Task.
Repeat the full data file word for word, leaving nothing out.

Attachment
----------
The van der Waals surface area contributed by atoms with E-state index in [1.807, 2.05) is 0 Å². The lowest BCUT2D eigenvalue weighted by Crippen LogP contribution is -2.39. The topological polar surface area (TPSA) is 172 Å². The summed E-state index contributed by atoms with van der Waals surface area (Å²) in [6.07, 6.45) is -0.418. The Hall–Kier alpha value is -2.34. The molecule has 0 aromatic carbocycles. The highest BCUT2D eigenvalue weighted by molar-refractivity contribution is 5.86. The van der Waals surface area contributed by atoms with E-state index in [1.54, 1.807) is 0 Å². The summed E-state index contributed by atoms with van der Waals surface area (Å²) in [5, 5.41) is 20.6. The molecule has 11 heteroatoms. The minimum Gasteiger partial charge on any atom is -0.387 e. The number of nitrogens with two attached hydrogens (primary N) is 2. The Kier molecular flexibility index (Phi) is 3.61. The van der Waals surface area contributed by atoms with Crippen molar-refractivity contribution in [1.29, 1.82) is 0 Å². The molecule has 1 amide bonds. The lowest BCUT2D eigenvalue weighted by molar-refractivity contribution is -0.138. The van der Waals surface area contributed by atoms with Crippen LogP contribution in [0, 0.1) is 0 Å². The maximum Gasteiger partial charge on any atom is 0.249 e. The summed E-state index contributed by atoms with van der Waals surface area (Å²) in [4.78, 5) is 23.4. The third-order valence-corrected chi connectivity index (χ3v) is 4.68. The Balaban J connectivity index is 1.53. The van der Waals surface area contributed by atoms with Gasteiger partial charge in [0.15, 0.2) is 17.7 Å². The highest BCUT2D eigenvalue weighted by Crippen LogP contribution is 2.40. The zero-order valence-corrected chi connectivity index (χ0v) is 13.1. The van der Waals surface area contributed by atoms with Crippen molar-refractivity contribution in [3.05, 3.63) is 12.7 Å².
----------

The van der Waals surface area contributed by atoms with E-state index in [1.807, 2.05) is 0 Å². The lowest BCUT2D eigenvalue weighted by Crippen LogP contribution is -2.39. The topological polar surface area (TPSA) is 172 Å². The summed E-state index contributed by atoms with van der Waals surface area (Å²) in [6.07, 6.45) is -0.418. The Hall–Kier alpha value is -2.34. The molecule has 0 aromatic carbocycles. The highest BCUT2D eigenvalue weighted by molar-refractivity contribution is 5.86. The van der Waals surface area contributed by atoms with E-state index in [1.54, 1.807) is 0 Å². The summed E-state index contributed by atoms with van der Waals surface area (Å²) in [5, 5.41) is 20.6. The molecule has 11 heteroatoms. The minimum Gasteiger partial charge on any atom is -0.387 e. The number of nitrogens with two attached hydrogens (primary N) is 2. The Kier molecular flexibility index (Phi) is 3.61. The van der Waals surface area contributed by atoms with Crippen molar-refractivity contribution in [1.29, 1.82) is 0 Å². The molecule has 1 amide bonds. The lowest BCUT2D eigenvalue weighted by molar-refractivity contribution is -0.138. The van der Waals surface area contributed by atoms with Crippen LogP contribution in [0, 0.1) is 0 Å². The maximum Gasteiger partial charge on any atom is 0.249 e. The summed E-state index contributed by atoms with van der Waals surface area (Å²) in [4.78, 5) is 23.4. The third-order valence-corrected chi connectivity index (χ3v) is 4.68. The Balaban J connectivity index is 1.53. The van der Waals surface area contributed by atoms with Gasteiger partial charge in [0.15, 0.2) is 17.7 Å². The highest BCUT2D eigenvalue weighted by Crippen LogP contribution is 2.40. The zero-order valence-corrected chi connectivity index (χ0v) is 13.1. The van der Waals surface area contributed by atoms with Crippen molar-refractivity contribution in [3.05, 3.63) is 12.7 Å².